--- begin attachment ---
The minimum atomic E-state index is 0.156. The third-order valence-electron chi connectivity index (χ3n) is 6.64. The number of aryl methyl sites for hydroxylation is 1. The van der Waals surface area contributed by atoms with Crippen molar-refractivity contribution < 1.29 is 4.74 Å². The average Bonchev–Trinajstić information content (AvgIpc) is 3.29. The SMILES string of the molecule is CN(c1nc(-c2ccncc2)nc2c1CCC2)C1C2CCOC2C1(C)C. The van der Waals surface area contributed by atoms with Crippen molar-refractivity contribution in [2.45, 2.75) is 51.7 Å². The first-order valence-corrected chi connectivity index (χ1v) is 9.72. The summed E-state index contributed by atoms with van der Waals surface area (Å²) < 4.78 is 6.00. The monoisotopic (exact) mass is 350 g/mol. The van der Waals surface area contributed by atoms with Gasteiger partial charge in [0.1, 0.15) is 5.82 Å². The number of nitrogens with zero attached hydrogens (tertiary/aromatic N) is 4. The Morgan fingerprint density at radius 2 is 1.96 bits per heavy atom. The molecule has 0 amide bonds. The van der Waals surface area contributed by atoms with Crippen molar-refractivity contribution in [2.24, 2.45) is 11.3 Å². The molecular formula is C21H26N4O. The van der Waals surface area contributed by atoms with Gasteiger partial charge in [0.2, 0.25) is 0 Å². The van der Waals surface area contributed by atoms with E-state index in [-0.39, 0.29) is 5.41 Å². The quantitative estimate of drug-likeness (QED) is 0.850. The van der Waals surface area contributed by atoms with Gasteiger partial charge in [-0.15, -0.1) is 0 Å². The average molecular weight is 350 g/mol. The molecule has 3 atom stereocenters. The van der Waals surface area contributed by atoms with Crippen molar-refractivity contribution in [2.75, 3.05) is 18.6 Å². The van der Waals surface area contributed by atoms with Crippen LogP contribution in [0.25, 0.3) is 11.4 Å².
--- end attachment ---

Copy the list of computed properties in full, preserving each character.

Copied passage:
The minimum atomic E-state index is 0.156. The third-order valence-electron chi connectivity index (χ3n) is 6.64. The number of aryl methyl sites for hydroxylation is 1. The van der Waals surface area contributed by atoms with Crippen molar-refractivity contribution < 1.29 is 4.74 Å². The average Bonchev–Trinajstić information content (AvgIpc) is 3.29. The SMILES string of the molecule is CN(c1nc(-c2ccncc2)nc2c1CCC2)C1C2CCOC2C1(C)C. The van der Waals surface area contributed by atoms with Crippen molar-refractivity contribution in [2.45, 2.75) is 51.7 Å². The first-order valence-corrected chi connectivity index (χ1v) is 9.72. The summed E-state index contributed by atoms with van der Waals surface area (Å²) < 4.78 is 6.00. The monoisotopic (exact) mass is 350 g/mol. The van der Waals surface area contributed by atoms with Gasteiger partial charge in [0.1, 0.15) is 5.82 Å². The number of nitrogens with zero attached hydrogens (tertiary/aromatic N) is 4. The Morgan fingerprint density at radius 2 is 1.96 bits per heavy atom. The molecule has 0 amide bonds. The van der Waals surface area contributed by atoms with Crippen molar-refractivity contribution in [2.24, 2.45) is 11.3 Å². The molecular formula is C21H26N4O. The van der Waals surface area contributed by atoms with Gasteiger partial charge in [0.2, 0.25) is 0 Å². The van der Waals surface area contributed by atoms with E-state index in [-0.39, 0.29) is 5.41 Å². The quantitative estimate of drug-likeness (QED) is 0.850. The van der Waals surface area contributed by atoms with Gasteiger partial charge in [-0.15, -0.1) is 0 Å². The average molecular weight is 350 g/mol. The molecule has 3 atom stereocenters. The van der Waals surface area contributed by atoms with Crippen molar-refractivity contribution in [2.75, 3.05) is 18.6 Å². The van der Waals surface area contributed by atoms with Crippen LogP contribution in [0.25, 0.3) is 11.4 Å².